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Son of Rambow

Son of Rambow

Rated PG-13, 96 min. Directed by Garth Jennings. Starring Bill Milner, Will Poulter, Jessica Hynes, Jules Sitruk, Ed Westwick, Neil Dudgeon.

REVIEWED By Kimberley Jones, Fri., May 16, 2008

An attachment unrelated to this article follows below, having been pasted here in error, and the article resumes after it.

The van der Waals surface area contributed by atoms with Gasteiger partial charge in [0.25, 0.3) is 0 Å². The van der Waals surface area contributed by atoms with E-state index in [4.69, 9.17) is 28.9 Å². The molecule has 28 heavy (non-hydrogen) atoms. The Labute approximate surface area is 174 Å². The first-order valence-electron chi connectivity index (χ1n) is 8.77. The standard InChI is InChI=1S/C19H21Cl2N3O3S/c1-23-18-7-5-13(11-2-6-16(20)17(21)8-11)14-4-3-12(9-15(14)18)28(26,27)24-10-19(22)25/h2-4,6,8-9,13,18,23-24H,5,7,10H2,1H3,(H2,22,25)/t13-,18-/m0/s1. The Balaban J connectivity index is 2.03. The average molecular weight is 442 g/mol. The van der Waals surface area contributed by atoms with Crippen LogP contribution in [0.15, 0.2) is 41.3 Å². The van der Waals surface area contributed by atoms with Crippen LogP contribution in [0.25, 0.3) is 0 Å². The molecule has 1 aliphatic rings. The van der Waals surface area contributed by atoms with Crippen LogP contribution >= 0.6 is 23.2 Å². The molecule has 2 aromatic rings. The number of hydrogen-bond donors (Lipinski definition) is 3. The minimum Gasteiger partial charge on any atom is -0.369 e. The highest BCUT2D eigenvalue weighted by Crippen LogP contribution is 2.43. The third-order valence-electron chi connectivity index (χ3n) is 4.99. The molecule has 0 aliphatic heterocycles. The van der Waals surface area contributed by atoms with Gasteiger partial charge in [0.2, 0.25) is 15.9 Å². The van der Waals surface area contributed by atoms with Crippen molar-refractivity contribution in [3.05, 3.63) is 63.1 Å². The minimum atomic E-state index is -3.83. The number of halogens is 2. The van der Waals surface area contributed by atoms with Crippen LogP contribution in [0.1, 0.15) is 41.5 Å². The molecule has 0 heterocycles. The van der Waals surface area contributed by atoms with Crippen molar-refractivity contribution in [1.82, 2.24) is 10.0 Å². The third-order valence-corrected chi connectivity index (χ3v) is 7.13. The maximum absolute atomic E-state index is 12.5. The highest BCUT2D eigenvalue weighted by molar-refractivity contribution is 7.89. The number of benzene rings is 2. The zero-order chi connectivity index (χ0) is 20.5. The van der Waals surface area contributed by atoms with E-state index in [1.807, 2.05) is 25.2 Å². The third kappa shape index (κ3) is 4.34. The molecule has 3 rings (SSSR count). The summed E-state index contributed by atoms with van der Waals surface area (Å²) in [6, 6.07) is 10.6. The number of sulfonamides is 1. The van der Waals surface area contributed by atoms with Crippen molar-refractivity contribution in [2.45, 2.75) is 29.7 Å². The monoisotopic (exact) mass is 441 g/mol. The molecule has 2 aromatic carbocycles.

A congregant of a strict (and unspecified) religious sect in the early-Eighties, young Will Proudfoot (Milner) is a runty innocent mourning the sudden death of his father. His only solace lies in the outpourings of his imagination – in a scribbled flipbook, or his Bible, transformed by a box of Crayolas. Will has never seen TV, never watched a movie; when his pop-culture cherry gets popped, it's no kiddie pool splashing for him – he goes straight for the deep end, by way of Sylvester Stallone's jungle warrior in First Blood. Actually, it's an inadvertent baptism; Will stumbles upon a bootlegged VHS of the film while taking his first-ever steps toward making a friend. He couldn't have chosen a worse influence – Lee Carter (Poulter) is a fast-talking, chipmunk-cheeked pickpocket who's more or less raising himself. Borrowing a video camera, the two boys, both terribly starved for male affection, band together to make a homegrown sequel to First Blood called Son of Rambow. Will and Lee's makeshift special effects play endearingly daft (unlike the similarly themed Be Kind Rewind, the effects here feel authentically – and, in this case, preadolescently – DIY), and it's no surprise when the rest of their school starts to take notice. Pretty soon everyone's clamoring to be a part of the production, including a French exchange student named Didier (Sitruk). He's a red-booted New Waver and a veritable rock star to all the British squares in their school uniforms, and while he could have been a one-note gag – or simply an excuse for the film's terrific musical cues of the Cure and Siouxsie & the Banshees – the filmmakers gently tweak Didier to illustrate that everyone is wounded, everyone is misunderstood, and everyone secretly wants to play a ninja in the movies. Those filmmakers, by the way, are Garth Jennings and Nick Goldsmith, longtime London-based creative partners who have produced some of the past two decades' most inventive music videos. They also collaborated for the 2005 adaptation of The Hitchhiker's Guide to the Galaxy – essentially a buddy comedy that didn't entirely work but thematically precursored Son of Rambow's central charm. Yes, there's the Eighties nostalgia and post-Wes Anderson oddball beats and deadpan timing (fun, if a little indie de rigueur), but the real pleasure of the piece is in its uncommon, unaffected portrayal of male intimacy. Lee and Will take a knife to their palms to become blood brothers, but they needn't have bothered: They're already bonded for life over their shared love of make-believe and a same broken-heartedness over being abandoned. Although it isn't being sold as such, Son of Rambow makes a great family film, so long as parents don't mind the occasional cuss word and they take a moment to explain to Junior that cigarette smoking played a little differently in Lee Carter's Thatcher-era, pastoral, and parentless Britain. It's worth the talk in order to share this marvelous film – funny and sweet and guaranteed to flood you with good feeling. (For an interview with the filmmakers, see "Look, Ma, All Hands," May 16.)
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